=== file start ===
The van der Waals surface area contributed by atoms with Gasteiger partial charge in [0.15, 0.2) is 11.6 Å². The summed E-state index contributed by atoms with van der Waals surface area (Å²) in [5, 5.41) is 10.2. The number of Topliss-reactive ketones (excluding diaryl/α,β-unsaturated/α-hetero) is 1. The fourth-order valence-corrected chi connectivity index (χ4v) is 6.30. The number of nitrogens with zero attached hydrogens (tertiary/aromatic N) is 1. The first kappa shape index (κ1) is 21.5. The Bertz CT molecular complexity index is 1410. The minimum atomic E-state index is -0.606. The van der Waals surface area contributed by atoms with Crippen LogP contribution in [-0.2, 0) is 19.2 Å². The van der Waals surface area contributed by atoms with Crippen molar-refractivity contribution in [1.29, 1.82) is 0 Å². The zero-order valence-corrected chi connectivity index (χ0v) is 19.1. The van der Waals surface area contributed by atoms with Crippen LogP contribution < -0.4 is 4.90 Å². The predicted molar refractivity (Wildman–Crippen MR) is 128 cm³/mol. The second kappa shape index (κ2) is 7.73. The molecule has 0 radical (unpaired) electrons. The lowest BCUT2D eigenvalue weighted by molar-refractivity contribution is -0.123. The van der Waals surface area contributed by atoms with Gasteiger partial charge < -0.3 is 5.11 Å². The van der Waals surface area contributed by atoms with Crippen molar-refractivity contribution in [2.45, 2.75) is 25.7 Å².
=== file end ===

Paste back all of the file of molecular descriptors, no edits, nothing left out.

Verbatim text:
The van der Waals surface area contributed by atoms with Gasteiger partial charge in [0.15, 0.2) is 11.6 Å². The summed E-state index contributed by atoms with van der Waals surface area (Å²) in [5, 5.41) is 10.2. The number of Topliss-reactive ketones (excluding diaryl/α,β-unsaturated/α-hetero) is 1. The fourth-order valence-corrected chi connectivity index (χ4v) is 6.30. The number of nitrogens with zero attached hydrogens (tertiary/aromatic N) is 1. The first kappa shape index (κ1) is 21.5. The Bertz CT molecular complexity index is 1410. The minimum atomic E-state index is -0.606. The van der Waals surface area contributed by atoms with Crippen LogP contribution in [-0.2, 0) is 19.2 Å². The van der Waals surface area contributed by atoms with Crippen molar-refractivity contribution in [1.29, 1.82) is 0 Å². The zero-order valence-corrected chi connectivity index (χ0v) is 19.1. The van der Waals surface area contributed by atoms with Crippen LogP contribution < -0.4 is 4.90 Å². The predicted molar refractivity (Wildman–Crippen MR) is 128 cm³/mol. The second kappa shape index (κ2) is 7.73. The molecule has 0 radical (unpaired) electrons. The lowest BCUT2D eigenvalue weighted by molar-refractivity contribution is -0.123. The van der Waals surface area contributed by atoms with Gasteiger partial charge < -0.3 is 5.11 Å². The van der Waals surface area contributed by atoms with Crippen molar-refractivity contribution in [2.45, 2.75) is 25.7 Å².